We were hungry so we walked up Kensington’s high street, and had lunch in a Whole Foods. Shut up, it was great. After a break back at our place, we went out to an Italian dinner at place called Carluccio’s which is right around the corner from our place; not based on any specific recommendation mind you, but because they were super accommodating for the kids.
The meal ended up being really good, and because the kids were occupied with coloring, Erin and I got to enjoy some adult beverages, specifically Gin & Tonic. Gin & Tonic is pretty serious over here. In almost two weeks, we’ve passed no fewer than 5 distilleries. Also, as they do in Madrid, ordering a GT here is actually a quest down a decision tree that is several layers deep: What type of Gin? What type of Tonic? What type of fruit? How much ice? Each of these questions breed a bunch more from us, not the least of which is: What’s the difference? We settled on a pre-fix GT cocktail that, surprisingly to both of us, Erin enjoyed as well.
Feeling good, I also indulged in a post-dinner cappuccino, and while it was nice to have a coffee in a proper cup (most have been take-away on the trip), I have to point out some points of improvement for the saucer.
First, I want you to think about the way you hold a cup with a handle. Think kinematically. Have I lost you yet? …Your wrist is likely not bent with respect to your forearm, and if it is, it may just be slightly cocked (and you need to do some shoulder raises at the gym). When holding the cup up to your lip, your forefinger is probably parallel to the horizon, your elbow pointing slight down ward and pointed just slightly outward. This angling allows the natural bending of you elbow to raise the cup up and down without having to engage your shoulder…at all…you know so you can be a respectable gentleman.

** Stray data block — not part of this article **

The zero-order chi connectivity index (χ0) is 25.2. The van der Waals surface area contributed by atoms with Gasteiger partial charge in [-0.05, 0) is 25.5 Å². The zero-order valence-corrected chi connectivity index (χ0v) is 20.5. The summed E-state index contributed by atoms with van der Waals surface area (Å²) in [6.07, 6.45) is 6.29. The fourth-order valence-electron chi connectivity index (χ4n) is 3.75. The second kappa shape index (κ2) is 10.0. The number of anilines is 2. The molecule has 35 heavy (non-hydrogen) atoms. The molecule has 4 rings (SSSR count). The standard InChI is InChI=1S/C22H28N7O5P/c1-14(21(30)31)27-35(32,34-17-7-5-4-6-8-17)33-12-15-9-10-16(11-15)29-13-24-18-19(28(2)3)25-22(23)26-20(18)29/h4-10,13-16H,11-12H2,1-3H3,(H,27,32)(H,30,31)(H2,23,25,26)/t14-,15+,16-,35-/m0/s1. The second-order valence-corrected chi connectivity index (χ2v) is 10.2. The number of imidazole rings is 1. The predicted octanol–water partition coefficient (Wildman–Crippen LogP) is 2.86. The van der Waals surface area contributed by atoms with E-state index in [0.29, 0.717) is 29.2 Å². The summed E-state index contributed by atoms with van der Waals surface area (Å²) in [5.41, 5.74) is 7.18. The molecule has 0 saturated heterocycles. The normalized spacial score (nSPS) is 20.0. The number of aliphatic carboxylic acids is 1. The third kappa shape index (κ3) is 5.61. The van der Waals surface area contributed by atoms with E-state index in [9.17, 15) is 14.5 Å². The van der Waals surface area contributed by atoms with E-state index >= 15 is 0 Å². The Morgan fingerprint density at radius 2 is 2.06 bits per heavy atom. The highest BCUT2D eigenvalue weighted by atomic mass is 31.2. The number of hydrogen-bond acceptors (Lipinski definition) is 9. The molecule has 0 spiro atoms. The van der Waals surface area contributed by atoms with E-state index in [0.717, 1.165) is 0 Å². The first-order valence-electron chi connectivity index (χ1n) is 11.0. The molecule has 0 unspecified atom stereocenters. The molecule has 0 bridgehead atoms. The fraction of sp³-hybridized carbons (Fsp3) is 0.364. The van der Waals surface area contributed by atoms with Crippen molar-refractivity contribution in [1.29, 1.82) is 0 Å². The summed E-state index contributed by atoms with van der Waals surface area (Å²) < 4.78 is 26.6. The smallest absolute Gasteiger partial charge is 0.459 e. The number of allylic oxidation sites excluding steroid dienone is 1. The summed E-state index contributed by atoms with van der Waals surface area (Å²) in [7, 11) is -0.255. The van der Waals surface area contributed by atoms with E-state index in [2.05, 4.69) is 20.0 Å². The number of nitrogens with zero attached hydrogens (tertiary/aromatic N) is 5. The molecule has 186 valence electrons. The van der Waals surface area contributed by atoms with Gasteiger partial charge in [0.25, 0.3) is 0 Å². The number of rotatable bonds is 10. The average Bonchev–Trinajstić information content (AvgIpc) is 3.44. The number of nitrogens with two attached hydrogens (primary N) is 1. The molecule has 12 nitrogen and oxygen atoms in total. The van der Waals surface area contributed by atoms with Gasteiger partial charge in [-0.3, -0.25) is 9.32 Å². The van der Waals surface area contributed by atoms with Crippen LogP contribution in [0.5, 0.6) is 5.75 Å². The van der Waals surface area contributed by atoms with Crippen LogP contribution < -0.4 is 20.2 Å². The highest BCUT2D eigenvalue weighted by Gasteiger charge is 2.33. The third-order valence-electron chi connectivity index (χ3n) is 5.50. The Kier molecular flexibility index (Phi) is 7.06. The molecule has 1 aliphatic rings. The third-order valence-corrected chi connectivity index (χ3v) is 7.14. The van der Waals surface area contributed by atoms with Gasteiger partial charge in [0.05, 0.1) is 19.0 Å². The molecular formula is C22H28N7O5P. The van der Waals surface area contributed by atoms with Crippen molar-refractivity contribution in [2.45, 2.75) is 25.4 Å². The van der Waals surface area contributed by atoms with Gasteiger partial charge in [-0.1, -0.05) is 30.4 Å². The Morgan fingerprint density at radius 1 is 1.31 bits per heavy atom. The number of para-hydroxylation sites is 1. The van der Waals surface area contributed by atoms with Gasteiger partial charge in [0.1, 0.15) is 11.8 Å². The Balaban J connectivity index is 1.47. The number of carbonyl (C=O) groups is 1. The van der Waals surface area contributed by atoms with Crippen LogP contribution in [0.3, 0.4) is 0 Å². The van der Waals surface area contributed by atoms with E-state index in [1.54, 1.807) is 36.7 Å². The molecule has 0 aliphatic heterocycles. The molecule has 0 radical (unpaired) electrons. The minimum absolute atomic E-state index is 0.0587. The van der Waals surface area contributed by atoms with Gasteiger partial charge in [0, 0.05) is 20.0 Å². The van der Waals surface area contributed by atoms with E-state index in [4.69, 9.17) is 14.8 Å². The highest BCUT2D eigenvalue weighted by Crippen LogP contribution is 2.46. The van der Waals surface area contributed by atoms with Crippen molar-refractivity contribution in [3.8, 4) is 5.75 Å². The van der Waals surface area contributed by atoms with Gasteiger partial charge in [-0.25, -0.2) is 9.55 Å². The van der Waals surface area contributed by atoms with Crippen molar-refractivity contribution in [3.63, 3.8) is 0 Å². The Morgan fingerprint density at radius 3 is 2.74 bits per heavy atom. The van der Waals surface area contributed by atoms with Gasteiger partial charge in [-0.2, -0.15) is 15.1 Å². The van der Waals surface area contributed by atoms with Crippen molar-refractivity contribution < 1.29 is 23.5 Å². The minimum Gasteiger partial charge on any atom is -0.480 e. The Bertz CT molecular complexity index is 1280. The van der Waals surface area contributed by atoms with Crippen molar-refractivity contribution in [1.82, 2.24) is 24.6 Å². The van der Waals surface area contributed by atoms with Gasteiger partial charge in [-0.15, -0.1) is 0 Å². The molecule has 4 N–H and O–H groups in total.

Now, when you lower the cup to the saucer, thereby moving your forefinger to pointing slightly downward, the bottom three knuckles of your grip hand could occlude your movement, and your ability to set the cup down, if the lip of the saucer comes up to high. This would force you to have to rotate the cup on its edge on the fly or perform some other uncomfortable or uncouth act like, god forbid, touching the cup with both hands…I know gross…
This was the (only real) problem (all day): the lip of the saucer came up so high that in order to properly set the cup down you had risk spilling, sticking your elbow into the person’s side sitting next to you (there was no sitting next to me), or using your shoulder joint like a heathen. To pick the cup required coming in with your hand almost vertically (shown below), which completely eliminates any chance of gracefully handling the cup, and generally makes you look like a buffoon.
Ok. I’m going to stop now. I clearly care about this way to much. I guess my point is, everything is great on vacation and in order to make this post acceptable I needed something silly to rant about.
…but for real though…saucers are important.